It's not easy being 'Green Lantern,' but it sure is fun 

With the notable exception of Batman, the larger-than-life crime fighters of longtime Marvel rival DC Comics haven’t hit it off with moviegoers in recent years. “Green Lantern,” resting securely on the charisma of its leading man, the typically cocksure Ryan Reynolds, may fare better.

Reynolds, the perfect choice to play a daredevil pilot in the Han Solo mold — self-centered, casually irresponsible and reluctant to play hero if it requires even the slightest modicum of commitment — isn’t asked simply to dispose of the bad guys with his powerful ring and a sharp one-liner.

Here, as Hal Jordan, the first human to join the ranks of the Green Lanterns, fearless interplanetary warriors charged with maintaining order in the universe, he is asked to display the humility of a man who recognizes his flaws and struggles to overcome them.

It’s key to the character’s humanity, and the biggest reason why his journey remains compelling enough to warrant attention.

This is not a spectacle for the ages. The CGI-created world that Hal, our hesitant hero, calls home is gaudy but unconvincing. As a 3-D production, the movie takes little advantage of the suddenly trendy format, and its narrative logic has holes big enough for Hal and his fellow Lanterns to soar through with ease.

So why, then, would I recommend “Green Lantern”? Because, warts and all, the characters give us reason to care about them, whether it’s Hal, who initially shrinks from the task of protecting the universe because, well, he’s just not cut out for it, or Peter Sarsgaard’s misfit scientist, whose own brush with omnipotence proves his undoing.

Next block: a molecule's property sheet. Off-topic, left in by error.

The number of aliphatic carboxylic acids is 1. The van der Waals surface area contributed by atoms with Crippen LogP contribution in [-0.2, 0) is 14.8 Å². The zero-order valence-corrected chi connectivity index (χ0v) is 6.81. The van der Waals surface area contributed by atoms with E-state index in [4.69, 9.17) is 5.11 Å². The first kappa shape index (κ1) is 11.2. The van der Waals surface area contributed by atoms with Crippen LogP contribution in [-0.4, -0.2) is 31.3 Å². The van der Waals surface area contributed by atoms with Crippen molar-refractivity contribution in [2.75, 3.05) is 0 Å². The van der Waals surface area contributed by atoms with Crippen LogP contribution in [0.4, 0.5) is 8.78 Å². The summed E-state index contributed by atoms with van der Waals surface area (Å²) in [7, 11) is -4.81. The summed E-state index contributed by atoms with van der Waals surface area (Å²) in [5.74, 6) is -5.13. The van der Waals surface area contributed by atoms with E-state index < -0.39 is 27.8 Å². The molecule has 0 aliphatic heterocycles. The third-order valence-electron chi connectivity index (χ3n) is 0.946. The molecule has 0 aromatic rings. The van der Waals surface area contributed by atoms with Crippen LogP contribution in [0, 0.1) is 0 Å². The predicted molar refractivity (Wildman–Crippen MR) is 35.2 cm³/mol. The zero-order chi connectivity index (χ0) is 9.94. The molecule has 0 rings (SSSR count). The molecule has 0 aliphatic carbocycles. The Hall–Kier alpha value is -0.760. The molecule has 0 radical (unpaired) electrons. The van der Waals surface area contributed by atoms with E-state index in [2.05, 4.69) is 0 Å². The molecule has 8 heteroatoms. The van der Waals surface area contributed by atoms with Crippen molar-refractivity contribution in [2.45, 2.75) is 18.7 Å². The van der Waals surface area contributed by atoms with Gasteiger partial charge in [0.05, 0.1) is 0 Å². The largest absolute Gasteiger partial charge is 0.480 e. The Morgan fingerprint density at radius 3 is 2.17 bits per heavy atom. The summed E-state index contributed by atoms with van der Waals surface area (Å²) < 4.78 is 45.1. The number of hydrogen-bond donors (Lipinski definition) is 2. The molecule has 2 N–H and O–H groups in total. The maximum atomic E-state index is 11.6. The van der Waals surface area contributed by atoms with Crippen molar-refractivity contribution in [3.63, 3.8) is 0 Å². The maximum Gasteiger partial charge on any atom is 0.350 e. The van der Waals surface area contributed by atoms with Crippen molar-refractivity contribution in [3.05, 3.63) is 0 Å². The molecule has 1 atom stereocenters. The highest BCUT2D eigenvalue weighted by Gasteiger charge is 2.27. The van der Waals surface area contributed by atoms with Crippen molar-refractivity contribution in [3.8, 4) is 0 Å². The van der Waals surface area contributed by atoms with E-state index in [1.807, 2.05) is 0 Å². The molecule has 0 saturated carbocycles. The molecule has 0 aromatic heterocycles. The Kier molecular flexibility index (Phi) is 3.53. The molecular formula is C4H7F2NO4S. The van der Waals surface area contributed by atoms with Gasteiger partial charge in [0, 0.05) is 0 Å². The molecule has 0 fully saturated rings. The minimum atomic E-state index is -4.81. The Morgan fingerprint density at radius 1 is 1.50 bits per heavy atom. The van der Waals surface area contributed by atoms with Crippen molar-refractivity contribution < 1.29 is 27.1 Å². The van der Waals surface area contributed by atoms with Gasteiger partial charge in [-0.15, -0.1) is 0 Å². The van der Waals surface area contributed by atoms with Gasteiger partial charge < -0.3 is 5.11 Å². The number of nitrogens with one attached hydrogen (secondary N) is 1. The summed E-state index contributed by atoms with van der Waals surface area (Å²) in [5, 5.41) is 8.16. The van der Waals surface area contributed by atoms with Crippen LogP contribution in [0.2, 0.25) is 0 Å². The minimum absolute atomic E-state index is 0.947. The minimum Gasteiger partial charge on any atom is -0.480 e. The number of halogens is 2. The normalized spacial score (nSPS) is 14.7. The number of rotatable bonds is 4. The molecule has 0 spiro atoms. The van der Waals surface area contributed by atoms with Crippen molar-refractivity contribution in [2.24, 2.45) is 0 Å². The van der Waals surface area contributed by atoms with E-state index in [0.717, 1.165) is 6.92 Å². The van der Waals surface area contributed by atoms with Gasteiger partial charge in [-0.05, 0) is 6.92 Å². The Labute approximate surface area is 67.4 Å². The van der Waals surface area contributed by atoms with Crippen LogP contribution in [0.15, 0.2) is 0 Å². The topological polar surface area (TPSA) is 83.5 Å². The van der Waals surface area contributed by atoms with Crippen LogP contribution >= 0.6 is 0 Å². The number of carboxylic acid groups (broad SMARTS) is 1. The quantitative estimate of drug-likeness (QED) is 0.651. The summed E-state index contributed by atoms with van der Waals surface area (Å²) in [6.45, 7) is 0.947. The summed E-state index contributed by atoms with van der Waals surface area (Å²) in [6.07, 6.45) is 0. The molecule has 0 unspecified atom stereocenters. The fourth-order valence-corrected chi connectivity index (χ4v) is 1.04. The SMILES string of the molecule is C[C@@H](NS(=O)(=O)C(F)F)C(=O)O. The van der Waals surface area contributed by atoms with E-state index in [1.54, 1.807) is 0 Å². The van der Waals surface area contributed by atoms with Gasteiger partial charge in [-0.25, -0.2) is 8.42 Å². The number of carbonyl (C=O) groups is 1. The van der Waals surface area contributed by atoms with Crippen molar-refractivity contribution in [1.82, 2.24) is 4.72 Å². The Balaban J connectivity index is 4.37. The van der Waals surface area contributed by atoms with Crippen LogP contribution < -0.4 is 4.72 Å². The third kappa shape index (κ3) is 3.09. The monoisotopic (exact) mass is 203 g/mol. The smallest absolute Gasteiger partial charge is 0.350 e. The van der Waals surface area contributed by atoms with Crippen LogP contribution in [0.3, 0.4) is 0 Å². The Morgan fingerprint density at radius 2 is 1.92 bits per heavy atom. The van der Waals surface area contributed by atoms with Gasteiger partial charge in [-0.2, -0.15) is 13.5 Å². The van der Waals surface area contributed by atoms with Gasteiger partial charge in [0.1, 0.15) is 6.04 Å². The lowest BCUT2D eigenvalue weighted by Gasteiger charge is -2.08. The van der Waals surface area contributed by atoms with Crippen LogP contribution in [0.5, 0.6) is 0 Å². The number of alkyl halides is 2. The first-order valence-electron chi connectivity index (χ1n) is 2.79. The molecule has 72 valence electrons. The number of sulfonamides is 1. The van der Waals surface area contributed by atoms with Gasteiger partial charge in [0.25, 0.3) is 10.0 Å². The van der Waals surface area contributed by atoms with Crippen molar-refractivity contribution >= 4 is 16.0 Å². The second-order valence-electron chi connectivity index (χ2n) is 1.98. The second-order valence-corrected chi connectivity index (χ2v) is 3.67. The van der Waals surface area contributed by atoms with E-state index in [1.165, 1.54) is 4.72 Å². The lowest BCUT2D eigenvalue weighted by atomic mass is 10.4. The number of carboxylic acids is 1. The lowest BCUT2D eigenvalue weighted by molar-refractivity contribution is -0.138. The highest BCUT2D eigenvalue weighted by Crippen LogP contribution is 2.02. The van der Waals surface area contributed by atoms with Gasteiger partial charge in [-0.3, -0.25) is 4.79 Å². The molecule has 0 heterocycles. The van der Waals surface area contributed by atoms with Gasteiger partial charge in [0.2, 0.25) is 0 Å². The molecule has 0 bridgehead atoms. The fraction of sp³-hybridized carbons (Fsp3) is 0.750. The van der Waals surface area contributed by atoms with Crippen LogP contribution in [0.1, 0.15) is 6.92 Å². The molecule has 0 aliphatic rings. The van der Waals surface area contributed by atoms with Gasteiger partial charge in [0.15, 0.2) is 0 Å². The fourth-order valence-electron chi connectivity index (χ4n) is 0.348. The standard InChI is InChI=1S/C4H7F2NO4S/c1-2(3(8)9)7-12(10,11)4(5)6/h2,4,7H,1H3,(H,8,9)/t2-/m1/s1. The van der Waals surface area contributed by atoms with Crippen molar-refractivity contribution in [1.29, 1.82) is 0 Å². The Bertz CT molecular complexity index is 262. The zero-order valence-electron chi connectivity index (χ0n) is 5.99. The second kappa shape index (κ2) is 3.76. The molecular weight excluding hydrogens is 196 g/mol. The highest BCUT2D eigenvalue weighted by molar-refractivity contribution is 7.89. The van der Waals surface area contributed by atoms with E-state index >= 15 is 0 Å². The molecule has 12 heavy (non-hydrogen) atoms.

About himself, Hal has a point. He’s a far cry from DC’s Superman, whose strength and nobility are virtually his entire personality.

Reynolds has the dashing good looks and sinewy physique to play the all-American superhero (although he’s Canadian), but where the Man of Steel is cartoonishly pure of heart, Hal knows his shortcomings all too well to masquerade as the world’s exemplar of righteousness.

“Lantern” is fun, a thrilling adventure that’s as much the story of Hal’s first foray into battle, against a planet-devouring parasite known as Parallax, as his crash course in achieving maturity.

Once he hits his stride, so does the action, which is fast, smartly paced and filled with good humor, breezily unfolding over an hour and 45 minutes that passes in a painless flash of emerald light.

MOVIE REVIEW

Green Lantern

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Starring Ryan Reynolds, Blake Lively, Peter Sarsgaard, Mark Strong, Tim Robbins
Written by Greg Berlanti, Michael Green, Marc Guggenheim, Michael Goldenberg
Directed by Martin Campbell
Rated PG-13
Running time 1 hour 45 minutes

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Rossiter Drake

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